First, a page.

Turkey referendum: A significant milestone

Monday, 2017-04-24 04:37:49
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Turkish President Tayyip Erdogan (R) casts his ballot at a polling station during a referendum in Istanbul, Turkey, April 16, 2017. REUTERS/Murad Sezer
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NDO – A narrow majority of Turks voted ‘Yes; to change the constitution to move the country from a parliamentary to a presidential system of government, which will grant President Recep Tayyip Erdogan sweeping new powers. Despite winning the referendum, President Erdogan still faces a number of challenge as the result has deepened divisions among parties in the country as well as in the relations between Turkey and the European Union (EU).

The referendum to change the constitution in Turkey gained approval after narrowly taking the upper hand with 51.4% support. As a result, President Erdogan will be granted with sweeping powers since the amendments would give the president the authority to appoint the cabinet and an undefined number of vice-presidents, draft the budget, dissolve the parliament, and more importantly, he will be allowed to remain in office until 2029.

The changes in the political system will pave the way for President Erdogan to make new policies aiming to bring stability and development to his country as previously pledged. President Erdogan said that the changes are needed to confront the security and political challenges Turkey faces, and avoid “the fragile coalition governments” of the past. He had argued the "Turkish-style" presidential system would bring stability and prosperity in a country rattled by a failed coup in July 2016, and a series of devastating attacks by the Islamic State group and Kurdish militants.

The close victory of supporters in the referendum has forewarned a tough journey ahead for President Erdogan. With 48% opponents of constitutional reform, Turkey is concerned that the transformation of the political system will not be as smooth as anticipated as a series of changes will come into effect after the next elections due to be held in 2019. After President Erdogan declared the victory, the opposition Republican People’s Party (CHP) submitted an appeal to the Council of State – the top court of Turkey. The opposition parties, including the CHP, the Peoples' Democratic Party and the Motherland Party, have filled petitions to the High Election Council to cancel the referendum result, arguing that a number of unverified ballots had made their way into the vote totals.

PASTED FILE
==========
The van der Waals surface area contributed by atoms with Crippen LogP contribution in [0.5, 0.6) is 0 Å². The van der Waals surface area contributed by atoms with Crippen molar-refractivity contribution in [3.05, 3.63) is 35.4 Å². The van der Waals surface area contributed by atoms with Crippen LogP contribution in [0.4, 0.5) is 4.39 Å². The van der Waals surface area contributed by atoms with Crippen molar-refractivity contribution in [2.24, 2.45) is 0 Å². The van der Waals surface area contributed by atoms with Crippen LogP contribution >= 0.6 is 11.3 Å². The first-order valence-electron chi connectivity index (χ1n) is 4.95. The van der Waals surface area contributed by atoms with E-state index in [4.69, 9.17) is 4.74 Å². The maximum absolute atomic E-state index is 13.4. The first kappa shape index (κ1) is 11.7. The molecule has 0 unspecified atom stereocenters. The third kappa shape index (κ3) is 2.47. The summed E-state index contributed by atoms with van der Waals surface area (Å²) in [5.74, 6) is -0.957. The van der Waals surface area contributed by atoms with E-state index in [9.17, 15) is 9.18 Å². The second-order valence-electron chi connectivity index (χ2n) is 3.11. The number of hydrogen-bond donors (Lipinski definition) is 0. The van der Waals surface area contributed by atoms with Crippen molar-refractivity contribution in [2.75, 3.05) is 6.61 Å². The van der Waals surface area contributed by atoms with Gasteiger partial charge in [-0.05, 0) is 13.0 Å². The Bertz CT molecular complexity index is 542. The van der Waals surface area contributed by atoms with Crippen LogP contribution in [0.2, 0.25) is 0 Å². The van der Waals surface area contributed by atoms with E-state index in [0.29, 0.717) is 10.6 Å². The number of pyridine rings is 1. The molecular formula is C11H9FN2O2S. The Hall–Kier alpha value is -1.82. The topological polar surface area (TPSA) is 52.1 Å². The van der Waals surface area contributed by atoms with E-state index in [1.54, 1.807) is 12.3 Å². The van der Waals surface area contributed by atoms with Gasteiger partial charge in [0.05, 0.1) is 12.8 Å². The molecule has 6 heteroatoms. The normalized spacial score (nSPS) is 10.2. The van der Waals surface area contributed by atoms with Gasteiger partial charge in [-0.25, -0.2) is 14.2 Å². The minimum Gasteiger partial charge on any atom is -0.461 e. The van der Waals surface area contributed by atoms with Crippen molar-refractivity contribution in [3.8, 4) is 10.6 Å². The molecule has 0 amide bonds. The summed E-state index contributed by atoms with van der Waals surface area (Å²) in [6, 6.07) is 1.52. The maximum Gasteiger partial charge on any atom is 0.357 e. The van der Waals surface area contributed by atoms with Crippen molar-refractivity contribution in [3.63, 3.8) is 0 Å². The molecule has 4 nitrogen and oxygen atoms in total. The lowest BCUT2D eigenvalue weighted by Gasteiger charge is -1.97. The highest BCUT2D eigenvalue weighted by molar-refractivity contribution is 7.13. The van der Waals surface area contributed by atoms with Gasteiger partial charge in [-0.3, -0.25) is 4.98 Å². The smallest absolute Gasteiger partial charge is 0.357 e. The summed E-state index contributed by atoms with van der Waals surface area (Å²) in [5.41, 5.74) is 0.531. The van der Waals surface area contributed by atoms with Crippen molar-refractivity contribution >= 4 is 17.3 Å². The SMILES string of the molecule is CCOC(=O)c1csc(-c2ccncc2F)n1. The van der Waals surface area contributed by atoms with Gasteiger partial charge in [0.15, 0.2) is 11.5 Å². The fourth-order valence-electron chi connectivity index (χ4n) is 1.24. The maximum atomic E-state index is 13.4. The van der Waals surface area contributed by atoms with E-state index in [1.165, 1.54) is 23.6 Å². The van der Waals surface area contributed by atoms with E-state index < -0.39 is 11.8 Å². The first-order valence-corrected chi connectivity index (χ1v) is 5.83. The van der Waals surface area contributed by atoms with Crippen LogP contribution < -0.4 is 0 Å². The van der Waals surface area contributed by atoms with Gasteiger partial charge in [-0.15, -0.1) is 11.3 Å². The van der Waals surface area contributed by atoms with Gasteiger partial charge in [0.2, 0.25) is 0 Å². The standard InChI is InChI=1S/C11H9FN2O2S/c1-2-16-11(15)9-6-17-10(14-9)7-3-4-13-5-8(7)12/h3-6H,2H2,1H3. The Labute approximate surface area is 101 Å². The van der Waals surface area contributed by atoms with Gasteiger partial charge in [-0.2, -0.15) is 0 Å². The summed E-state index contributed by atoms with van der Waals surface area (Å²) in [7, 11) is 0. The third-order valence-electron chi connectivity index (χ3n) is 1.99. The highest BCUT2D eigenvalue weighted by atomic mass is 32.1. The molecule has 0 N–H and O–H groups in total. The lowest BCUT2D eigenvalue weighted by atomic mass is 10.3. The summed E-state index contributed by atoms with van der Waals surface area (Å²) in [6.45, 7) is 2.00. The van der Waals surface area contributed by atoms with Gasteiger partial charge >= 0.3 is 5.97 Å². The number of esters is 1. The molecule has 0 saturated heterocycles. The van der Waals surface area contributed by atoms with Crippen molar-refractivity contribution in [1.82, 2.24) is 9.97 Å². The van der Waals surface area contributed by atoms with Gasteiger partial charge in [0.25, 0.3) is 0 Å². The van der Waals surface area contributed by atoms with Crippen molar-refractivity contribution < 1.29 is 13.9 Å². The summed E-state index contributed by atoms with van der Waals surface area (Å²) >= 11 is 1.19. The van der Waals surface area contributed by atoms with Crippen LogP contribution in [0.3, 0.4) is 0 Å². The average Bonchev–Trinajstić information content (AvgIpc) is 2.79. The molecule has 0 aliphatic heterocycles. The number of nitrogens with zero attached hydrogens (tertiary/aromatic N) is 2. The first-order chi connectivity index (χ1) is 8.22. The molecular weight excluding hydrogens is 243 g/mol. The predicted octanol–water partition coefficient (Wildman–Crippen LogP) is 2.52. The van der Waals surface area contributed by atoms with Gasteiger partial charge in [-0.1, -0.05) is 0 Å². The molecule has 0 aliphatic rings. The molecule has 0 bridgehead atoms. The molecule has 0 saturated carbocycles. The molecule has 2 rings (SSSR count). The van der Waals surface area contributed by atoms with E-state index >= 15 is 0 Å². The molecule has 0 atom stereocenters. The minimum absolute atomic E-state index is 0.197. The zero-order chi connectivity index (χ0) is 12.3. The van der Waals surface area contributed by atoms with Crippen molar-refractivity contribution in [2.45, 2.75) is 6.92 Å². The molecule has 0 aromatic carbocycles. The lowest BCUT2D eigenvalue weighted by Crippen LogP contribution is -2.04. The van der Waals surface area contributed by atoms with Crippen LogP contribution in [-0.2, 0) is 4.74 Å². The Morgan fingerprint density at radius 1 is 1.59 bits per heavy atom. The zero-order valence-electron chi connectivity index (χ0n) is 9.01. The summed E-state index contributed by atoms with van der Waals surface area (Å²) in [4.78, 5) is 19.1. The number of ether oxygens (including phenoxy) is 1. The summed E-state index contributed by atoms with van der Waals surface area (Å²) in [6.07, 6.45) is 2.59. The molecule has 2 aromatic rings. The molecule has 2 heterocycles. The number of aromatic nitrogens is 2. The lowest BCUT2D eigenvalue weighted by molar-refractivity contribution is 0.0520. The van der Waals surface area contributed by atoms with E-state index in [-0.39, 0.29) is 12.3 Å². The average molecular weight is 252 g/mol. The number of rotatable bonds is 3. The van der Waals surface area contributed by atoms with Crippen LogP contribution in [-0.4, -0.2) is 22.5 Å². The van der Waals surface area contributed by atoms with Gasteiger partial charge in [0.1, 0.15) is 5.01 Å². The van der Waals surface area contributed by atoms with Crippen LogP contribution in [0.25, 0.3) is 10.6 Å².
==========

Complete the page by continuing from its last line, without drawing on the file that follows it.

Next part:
President Erdogan’s campaign to support constitution changes has heightened tension and scepticism in the relations of the country with its European allies. While Presidents of Russia and the US congratulated President Erdogan on the victory, leaders of European counties responded cautiously to the Turkey vote.

According to the Council of Europe observer mission, up to 2.5 million votes could have been manipulated in the Turkish referendum. Turkey's EU Affairs Minister Omer Celik denounced EU's call for an investigation and called on the bloc to "respect democratic processes". Ankara said that observers from the Organization for Security and Co-operation in Europe (OSCE), the Office for Democratic Institutions and Human Rights (ODIHR) and the Parliamentary Assembly of the Council of Europe (PACE) have gone beyond their limits.

Rejecting criticism from the EU, President Erdogan announced that the referendum in his country was the “most democratic election” of any Western country. Despite opposition from the EU, the Turkish President has even suggested holding a referendum to reinstate the death penalty.

The result of the recent referendum on changing Turkey's constitution is a significant milestone for the country. Although President Erdogan won the majority of support, nearly half of voters opposed the new constitution, showing that the Turks have not fully approved the changes. President Erdogan is now facing many difficulties, particularly on how to achieve a consensus in relation to his policies that will shape Turkey’s future.